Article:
WASHINGTON — Congressional Republicans are pressing for an end to the four-decade ban on exporting crude oil and further curbs on President Barack Obama's environmental agenda as part of a sweeping $1.1 trillion spending bill.
Days from a Friday midnight deadline, progress has proved elusive for negotiators who also are trying to work out a separate measure to renew dozens of expired tax breaks. The two bills are the major item of unfinished business for this session of Congress.
While the GOP is seeking concessions from the Obama administration and Democrats on the environment, Republicans have dropped demands to cut off federal funds for Planned Parenthood and for implementing Obama's marquee health care law.
The spending bill would fill out the details of the October budget deal and fund the day-to-day operating budgets of every Cabinet agency, averting a partial government shutdown. House Speaker Paul Ryan, R-Wis., said Monday that Congress may miss the deadline to complete the bill and renew a growing package of tax breaks for both businesses and individuals.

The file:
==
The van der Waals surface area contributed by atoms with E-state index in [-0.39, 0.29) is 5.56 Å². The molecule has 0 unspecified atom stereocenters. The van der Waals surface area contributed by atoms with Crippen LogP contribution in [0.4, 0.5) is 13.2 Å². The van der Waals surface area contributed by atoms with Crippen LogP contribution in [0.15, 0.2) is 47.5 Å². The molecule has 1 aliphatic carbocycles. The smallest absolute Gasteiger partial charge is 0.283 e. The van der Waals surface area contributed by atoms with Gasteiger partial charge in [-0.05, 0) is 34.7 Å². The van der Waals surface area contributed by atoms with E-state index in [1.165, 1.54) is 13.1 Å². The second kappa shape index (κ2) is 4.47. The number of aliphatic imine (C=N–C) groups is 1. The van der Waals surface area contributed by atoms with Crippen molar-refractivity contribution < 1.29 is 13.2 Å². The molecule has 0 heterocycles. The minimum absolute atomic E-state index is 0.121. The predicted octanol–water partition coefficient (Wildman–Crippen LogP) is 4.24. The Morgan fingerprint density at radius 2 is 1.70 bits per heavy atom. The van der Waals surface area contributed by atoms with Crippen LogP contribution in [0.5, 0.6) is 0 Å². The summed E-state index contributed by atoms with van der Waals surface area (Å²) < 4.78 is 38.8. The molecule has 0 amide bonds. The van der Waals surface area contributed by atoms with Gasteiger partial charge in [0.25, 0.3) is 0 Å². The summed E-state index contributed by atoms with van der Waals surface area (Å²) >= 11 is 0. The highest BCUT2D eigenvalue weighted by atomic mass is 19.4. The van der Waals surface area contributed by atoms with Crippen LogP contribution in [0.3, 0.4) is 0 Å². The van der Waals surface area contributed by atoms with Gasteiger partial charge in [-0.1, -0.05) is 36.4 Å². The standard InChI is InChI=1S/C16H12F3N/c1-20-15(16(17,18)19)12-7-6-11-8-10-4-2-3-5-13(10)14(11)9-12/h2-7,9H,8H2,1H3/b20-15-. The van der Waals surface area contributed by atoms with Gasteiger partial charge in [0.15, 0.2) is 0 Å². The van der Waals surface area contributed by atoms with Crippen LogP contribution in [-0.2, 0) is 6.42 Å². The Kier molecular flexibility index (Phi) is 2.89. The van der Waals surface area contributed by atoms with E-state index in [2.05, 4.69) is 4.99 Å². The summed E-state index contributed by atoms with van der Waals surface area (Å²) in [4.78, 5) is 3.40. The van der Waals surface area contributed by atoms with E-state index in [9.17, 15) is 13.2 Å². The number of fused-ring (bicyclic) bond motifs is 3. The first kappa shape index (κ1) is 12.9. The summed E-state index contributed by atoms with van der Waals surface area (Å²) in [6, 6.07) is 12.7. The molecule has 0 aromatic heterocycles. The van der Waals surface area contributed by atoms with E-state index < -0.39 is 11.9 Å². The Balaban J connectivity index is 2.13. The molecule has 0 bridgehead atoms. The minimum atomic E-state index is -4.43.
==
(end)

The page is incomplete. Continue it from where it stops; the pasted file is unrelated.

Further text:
"It might take us more than just this week to get these issues put together correctly," Ryan told a radio station Janesville, Wis., after negotiations over the weekend failed to close out numerous unresolved items.
Ryan's top lieutenant, Majority Leader Kevin McCarthy, R-Calif., said lawmakers may have to work into the weekend, which would likely require a short-term funding bill to avoid a government shutdown at midnight Friday, though the White House indicated Monday that Obama won't sign such legislation unless a long-term bill is in sight.